Balkanized Local Government and Political Inequality

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All of you who are concerned about growing inequality in Pennsylvania really must read Cities Without Suburbs and Little Boxes, Limited Horizons (PDF) by David Rusk. But in the meantime, you should read this pair of articles in Governing magazine, How Well is Power Spread Across Metro Areas? and Governments Resisting the Urge to Merge.

The political cost of PA’s balkanized system of 2562 municipal governments (not even counting school districts or special authorities) is severe segregation by race and income, huge disparities in public service quality and access, and an unequal distribution of political power:

But are all these distinct units of local government necessary? Myron Orfield, who leads the Institute on Metropolitan Opportunity at the University of Minnesota Law School, doesn’t think so. Divided regions often experience disparity in quality of services. One of the most prominent such examples is the long-running statewide battles over education that pit cash-strapped school districts against their more affluent neighbors. Similarly, government fragmentation contributes to racial segregation in urban areas, Orfield says.

Another consequence of fragmented government is that competition among municipalities potentially hinders land use and economic development. “You have a lot of warfare between units of government to move shopping centers,” Orfield says. “They spend a lot of time fighting with each other.” By comparison, consolidated governments, such as the city-county systems of Indianapolis and Lexington, Ky., create more effective incentive packages to lure employers.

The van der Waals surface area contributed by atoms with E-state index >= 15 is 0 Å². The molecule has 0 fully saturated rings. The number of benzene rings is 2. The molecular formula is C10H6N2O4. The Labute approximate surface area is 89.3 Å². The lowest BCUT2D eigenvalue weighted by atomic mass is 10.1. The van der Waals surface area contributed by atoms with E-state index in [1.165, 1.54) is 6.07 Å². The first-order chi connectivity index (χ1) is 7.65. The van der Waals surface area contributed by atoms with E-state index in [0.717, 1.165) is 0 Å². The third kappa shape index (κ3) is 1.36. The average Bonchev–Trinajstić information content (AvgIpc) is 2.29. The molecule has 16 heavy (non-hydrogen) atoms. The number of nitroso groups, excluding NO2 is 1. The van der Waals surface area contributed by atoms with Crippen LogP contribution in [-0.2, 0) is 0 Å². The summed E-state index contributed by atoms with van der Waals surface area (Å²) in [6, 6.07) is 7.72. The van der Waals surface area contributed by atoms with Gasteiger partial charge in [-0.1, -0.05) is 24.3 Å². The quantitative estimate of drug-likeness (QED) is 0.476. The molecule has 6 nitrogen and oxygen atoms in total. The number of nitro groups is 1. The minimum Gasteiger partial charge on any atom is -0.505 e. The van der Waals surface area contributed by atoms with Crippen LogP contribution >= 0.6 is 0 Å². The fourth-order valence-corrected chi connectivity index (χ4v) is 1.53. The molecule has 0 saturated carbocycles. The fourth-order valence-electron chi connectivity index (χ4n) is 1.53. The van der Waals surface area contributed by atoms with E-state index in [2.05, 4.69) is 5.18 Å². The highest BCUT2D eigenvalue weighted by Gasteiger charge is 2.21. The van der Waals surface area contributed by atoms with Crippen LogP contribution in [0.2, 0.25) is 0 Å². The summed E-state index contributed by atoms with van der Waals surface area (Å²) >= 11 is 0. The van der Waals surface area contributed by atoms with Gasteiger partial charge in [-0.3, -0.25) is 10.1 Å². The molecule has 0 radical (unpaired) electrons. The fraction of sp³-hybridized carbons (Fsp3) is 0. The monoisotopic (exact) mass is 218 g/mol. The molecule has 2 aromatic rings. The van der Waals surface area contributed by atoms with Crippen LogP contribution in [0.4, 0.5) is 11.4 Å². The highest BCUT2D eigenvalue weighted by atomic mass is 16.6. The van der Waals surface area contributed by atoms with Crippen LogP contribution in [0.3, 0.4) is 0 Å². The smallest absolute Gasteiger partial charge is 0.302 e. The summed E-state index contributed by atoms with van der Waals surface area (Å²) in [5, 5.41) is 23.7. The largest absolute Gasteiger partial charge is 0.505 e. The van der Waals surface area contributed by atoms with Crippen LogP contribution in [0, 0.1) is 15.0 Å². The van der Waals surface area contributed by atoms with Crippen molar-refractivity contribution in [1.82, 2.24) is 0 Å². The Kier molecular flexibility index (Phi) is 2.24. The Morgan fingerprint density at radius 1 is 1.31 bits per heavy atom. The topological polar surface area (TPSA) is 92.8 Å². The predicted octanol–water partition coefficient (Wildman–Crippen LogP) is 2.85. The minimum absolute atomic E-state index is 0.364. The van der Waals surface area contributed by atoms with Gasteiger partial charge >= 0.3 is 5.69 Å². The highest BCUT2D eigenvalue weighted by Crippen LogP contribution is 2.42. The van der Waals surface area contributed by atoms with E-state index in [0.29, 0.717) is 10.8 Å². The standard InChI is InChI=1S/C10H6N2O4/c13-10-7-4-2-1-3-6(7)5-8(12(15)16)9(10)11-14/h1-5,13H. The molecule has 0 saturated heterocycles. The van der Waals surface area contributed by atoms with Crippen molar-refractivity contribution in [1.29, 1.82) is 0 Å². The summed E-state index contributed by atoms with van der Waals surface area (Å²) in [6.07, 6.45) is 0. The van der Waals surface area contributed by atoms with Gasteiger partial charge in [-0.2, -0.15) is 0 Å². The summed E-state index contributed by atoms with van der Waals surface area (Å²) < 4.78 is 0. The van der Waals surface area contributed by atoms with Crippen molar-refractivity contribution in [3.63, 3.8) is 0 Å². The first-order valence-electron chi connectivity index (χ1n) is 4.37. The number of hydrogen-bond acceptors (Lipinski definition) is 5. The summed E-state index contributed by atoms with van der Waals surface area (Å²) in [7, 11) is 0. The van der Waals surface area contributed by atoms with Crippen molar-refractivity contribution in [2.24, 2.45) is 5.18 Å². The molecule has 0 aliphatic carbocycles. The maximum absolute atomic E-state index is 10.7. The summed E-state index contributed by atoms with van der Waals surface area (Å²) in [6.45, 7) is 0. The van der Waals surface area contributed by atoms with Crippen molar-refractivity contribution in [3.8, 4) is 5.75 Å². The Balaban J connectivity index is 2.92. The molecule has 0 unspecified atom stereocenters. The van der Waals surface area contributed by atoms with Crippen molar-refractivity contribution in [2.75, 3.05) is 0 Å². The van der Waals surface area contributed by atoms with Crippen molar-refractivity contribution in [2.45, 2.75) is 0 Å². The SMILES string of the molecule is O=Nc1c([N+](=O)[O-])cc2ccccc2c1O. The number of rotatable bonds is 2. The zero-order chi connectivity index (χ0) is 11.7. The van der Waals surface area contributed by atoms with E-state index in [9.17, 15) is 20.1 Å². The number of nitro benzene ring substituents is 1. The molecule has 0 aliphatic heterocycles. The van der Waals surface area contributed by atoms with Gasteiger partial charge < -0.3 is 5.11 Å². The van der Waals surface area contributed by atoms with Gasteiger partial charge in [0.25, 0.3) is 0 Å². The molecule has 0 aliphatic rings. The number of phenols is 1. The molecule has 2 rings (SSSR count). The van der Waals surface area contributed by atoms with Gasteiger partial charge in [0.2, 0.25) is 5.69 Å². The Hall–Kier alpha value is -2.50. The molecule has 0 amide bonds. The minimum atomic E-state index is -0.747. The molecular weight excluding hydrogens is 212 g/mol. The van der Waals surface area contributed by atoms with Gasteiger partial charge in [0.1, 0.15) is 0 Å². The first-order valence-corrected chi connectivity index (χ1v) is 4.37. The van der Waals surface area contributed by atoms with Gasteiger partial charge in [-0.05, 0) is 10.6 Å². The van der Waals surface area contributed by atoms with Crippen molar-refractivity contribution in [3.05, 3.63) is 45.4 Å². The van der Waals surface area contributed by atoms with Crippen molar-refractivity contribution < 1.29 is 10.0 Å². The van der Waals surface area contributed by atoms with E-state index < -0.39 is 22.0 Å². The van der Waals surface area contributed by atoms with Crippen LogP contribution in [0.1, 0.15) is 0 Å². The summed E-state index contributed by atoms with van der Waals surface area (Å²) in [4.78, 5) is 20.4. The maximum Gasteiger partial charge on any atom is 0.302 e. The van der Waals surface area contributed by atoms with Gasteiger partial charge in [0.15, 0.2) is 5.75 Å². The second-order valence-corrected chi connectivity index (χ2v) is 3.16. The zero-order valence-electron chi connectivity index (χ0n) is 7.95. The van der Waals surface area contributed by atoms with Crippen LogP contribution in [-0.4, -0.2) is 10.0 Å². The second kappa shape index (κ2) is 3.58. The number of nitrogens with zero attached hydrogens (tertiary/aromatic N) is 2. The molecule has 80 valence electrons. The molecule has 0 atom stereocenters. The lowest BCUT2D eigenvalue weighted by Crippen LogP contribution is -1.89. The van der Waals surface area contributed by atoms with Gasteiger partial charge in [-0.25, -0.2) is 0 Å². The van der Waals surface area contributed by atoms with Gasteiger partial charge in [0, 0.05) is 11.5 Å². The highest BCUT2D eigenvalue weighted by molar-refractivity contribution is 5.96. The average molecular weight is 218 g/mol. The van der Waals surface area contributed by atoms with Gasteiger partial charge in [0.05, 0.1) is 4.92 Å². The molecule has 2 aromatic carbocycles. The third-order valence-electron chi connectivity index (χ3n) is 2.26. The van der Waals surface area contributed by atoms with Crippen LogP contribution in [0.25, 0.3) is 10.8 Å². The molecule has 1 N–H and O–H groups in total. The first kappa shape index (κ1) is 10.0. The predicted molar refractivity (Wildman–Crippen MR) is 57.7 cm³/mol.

David Miller of the Center for Metropolitan Studies at University of Pittsburgh has created a Power Diffusion Index to measure how fragmented political power is within metro regions. In this post, there is a table ranking 942 metro areas by diffusion of political power. Four of Pennsylvania’s top 5 largest metros were in the top 20 (bad!), and when you include Harrisburg, all 5 are within the top 30.

Balkanized local government isn’t just a government efficiency problem, it’s also a huge problem for equality.

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3 Responses to Balkanized Local Government and Political Inequality

  1. Pingback: 1/10 Morning Buzz | PoliticsPA

  2. Tom says:

    Could there be an argument that consolidated and bigger municipal government isn’t always better? There is a right size of local government out there. Once you have a bunch of managers of staff, it just becomes a mess of issues that the big metro areas deal with. Political jobs and back slapping would run rampant.

    I was told once that a progressive Democrat in Western Pennsylvania pushed a police merger a few years back and was voted out of office because of it. I’ve never been able to find anything more about it and forget who told me that info.

  3. Jon says:

    Sure, I probably wouldn’t want a government bigger than one or two counties running a police department or a fire department. I’d be for having the Intermediate Units run education though. There’s a certain amount of patronage that goes on in any government, but I think that’s an argument for designing better institutions. Hyperlocal government is too costly a way to insure against political patronage.

    I’m not surprised that a Democrat would get voted out for that. If you look at what’s happening in Camden, public sector unions sometimes view this stuff as union busting. I think viewed correctly, it’s a way of cutting waste without laying off necessary personnel, and public sector unions should embrace this stuff as an alternative more job losses.